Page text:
Visiting and exploring the Isle of Elba, Italy
By Karen Bowerman
The Isle of Elba, the largest island of the Tuscan Archipelago off Italy, is known for its temperate climate and picturesque hiking trails. Karen Bowerman explored its mountains and its shores.
Bumpity, bump, bump, bump: the car seemed to be handling the terrain well; being squashed in the back suddenly had its advantages – I was pinned between shoulders and hips with a row of fleshy female thighs (mine included) cushioning the impact. My friends and I were jolting down a cascade of enormously wide 16th century stone steps in Portoferraio, the capital of the Tuscan island of Elba, doing an impromptu Italian Job – albeit in an estate.
I glanced out of the window to catch, at an angle, a church’s grand façade, a wooden door in a crumbling stone building and an alleyway strung with diagonal lines of washing. “Should we really be doing this?” I asked, as the jolting went on and on. “It’s fine!” our taxi driver exclaimed. He lifted his hand off the steering wheel with a flourish, to demonstrate (I presume) that he was still in control. I decided on no more questions.
If he were being economical with the truth, no one in Portoferraio seemed to mind our mid-morning antics. In fact no one batted an eyelid: two old ladies in headscarves heaved open the door of the church and stepped into the darkness inside. A moped swung round the corner. An old man wheeled his bicycle down an alleyway, bumping over the cobbles as he hobbled in and out of the shade.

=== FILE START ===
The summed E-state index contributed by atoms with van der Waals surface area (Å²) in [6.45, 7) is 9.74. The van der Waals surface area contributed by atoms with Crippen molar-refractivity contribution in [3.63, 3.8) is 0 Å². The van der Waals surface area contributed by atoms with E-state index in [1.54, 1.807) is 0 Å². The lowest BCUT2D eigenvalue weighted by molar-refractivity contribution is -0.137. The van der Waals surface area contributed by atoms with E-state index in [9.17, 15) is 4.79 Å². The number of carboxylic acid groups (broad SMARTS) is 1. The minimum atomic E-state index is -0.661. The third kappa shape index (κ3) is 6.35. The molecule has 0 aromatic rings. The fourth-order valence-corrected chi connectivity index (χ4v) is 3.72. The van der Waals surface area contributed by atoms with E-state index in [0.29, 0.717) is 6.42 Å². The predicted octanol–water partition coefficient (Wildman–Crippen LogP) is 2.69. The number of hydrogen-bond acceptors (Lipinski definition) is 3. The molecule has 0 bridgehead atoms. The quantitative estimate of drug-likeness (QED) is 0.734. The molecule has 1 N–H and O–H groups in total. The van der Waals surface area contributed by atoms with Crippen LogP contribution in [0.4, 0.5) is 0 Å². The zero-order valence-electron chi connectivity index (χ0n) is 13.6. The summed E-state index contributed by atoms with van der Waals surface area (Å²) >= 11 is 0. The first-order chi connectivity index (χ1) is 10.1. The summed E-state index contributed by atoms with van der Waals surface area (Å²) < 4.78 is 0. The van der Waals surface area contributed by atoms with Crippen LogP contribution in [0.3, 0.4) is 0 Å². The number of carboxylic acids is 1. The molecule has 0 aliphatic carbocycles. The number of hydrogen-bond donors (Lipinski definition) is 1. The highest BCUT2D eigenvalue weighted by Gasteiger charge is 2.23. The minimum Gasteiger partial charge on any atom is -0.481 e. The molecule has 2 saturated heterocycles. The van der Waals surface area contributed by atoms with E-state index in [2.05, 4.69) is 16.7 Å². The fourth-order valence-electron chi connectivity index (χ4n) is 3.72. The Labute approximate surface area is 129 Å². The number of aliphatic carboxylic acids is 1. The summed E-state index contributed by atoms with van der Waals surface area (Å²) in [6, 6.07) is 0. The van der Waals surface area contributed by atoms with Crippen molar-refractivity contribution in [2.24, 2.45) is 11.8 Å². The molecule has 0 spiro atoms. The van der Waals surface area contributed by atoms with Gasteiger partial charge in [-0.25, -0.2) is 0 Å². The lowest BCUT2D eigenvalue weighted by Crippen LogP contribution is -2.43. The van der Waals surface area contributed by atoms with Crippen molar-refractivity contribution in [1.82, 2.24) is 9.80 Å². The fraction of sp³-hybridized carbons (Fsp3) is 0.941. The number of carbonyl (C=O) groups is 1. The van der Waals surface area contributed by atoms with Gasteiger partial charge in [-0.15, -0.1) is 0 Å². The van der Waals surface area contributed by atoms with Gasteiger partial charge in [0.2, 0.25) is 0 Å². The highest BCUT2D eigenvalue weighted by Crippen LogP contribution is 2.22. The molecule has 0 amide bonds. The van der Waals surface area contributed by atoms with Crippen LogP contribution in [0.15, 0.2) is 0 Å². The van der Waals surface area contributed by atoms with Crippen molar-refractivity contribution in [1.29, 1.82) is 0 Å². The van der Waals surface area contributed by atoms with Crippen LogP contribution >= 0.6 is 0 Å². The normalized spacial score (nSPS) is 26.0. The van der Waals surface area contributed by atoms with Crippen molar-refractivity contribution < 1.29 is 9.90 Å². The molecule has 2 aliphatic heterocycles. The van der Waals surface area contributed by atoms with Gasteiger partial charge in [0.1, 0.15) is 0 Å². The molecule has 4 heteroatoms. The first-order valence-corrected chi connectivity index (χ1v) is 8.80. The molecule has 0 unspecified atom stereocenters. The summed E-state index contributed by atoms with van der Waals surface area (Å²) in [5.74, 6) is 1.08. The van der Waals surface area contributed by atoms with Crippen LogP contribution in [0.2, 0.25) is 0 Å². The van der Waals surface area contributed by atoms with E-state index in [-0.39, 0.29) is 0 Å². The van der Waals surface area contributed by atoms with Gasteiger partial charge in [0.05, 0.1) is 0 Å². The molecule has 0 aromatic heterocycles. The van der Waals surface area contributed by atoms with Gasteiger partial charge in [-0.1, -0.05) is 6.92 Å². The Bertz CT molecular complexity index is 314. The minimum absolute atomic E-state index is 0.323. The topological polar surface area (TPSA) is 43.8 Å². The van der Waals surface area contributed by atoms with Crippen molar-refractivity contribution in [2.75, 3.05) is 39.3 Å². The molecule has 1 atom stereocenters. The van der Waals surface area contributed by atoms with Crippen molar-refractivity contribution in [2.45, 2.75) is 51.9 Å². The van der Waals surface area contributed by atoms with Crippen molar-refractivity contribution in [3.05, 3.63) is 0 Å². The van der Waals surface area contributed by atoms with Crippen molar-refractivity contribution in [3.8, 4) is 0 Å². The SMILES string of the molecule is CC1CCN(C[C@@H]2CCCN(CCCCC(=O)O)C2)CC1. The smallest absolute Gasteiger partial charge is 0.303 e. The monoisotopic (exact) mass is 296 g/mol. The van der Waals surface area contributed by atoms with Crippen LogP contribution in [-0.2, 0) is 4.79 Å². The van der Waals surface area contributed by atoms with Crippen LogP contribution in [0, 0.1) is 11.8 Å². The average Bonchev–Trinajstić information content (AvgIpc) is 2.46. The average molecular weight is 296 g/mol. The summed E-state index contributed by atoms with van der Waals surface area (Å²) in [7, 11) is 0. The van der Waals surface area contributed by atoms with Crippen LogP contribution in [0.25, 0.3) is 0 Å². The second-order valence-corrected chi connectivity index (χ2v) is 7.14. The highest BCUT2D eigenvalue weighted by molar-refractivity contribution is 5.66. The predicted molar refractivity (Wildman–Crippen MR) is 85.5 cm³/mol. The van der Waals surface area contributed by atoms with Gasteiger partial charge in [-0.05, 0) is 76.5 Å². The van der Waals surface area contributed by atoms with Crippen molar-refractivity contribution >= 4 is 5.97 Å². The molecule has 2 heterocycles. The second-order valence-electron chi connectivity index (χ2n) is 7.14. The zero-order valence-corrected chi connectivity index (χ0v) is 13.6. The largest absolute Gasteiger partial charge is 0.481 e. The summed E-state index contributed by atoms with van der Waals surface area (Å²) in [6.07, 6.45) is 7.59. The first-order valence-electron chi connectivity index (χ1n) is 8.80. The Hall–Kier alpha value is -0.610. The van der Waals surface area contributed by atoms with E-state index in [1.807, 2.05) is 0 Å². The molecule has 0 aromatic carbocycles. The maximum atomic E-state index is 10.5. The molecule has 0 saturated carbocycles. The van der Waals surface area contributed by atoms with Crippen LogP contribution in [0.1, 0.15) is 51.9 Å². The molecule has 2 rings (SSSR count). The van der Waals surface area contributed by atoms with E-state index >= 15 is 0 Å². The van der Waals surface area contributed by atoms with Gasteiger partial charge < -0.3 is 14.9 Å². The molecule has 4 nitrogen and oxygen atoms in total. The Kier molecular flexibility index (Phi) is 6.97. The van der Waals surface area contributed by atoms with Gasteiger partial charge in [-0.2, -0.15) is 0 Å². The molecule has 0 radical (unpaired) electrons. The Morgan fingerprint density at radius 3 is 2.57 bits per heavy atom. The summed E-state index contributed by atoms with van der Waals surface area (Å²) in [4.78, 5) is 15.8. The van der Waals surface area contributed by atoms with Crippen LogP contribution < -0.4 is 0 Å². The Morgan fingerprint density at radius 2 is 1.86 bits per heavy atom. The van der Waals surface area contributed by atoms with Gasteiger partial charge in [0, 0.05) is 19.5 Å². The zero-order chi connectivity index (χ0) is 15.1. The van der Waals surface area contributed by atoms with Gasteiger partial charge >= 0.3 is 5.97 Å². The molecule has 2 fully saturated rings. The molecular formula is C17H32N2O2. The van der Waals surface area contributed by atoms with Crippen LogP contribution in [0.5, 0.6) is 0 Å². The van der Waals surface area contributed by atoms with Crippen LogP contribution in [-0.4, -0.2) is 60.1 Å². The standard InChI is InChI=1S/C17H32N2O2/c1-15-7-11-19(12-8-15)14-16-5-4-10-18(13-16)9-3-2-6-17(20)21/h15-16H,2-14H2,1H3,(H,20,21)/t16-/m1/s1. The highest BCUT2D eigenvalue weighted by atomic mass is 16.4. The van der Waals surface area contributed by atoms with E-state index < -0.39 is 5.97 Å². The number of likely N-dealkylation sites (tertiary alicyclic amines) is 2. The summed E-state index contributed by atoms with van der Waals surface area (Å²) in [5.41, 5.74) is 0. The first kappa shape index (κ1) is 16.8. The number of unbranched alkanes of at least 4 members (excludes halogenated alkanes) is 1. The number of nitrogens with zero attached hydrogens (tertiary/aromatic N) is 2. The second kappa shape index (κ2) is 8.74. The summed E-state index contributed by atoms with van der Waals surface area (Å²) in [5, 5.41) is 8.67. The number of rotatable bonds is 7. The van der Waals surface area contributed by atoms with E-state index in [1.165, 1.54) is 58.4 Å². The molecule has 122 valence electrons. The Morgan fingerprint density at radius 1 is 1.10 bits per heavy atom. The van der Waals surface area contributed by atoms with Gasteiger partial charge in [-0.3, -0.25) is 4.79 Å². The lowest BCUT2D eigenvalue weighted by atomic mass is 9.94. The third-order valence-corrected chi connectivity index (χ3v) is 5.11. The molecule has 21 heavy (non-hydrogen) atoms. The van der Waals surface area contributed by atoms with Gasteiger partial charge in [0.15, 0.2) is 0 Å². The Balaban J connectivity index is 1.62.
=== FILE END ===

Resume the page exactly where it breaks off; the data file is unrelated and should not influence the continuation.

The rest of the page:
At the foot of the steps we spun round, reversed into a passage way (no room for three point turns) and sped out again – for the full experience of the alternative route from the historic Villa dei Mulini (Napolean’s residence-in-exile, 1814-1815) to the town’s medieval gates. I could have spent longer in Portoferraio (where we’d arrived by ferry from Piombino, the ‘knee’ of Italy) although given the spiritedness of our driver it may not have been wise. Besides, our destination was the tiny, less touristy village of Sant’Andrea, about 16 miles west. (Elba’s 18 miles long and around 11 miles wide).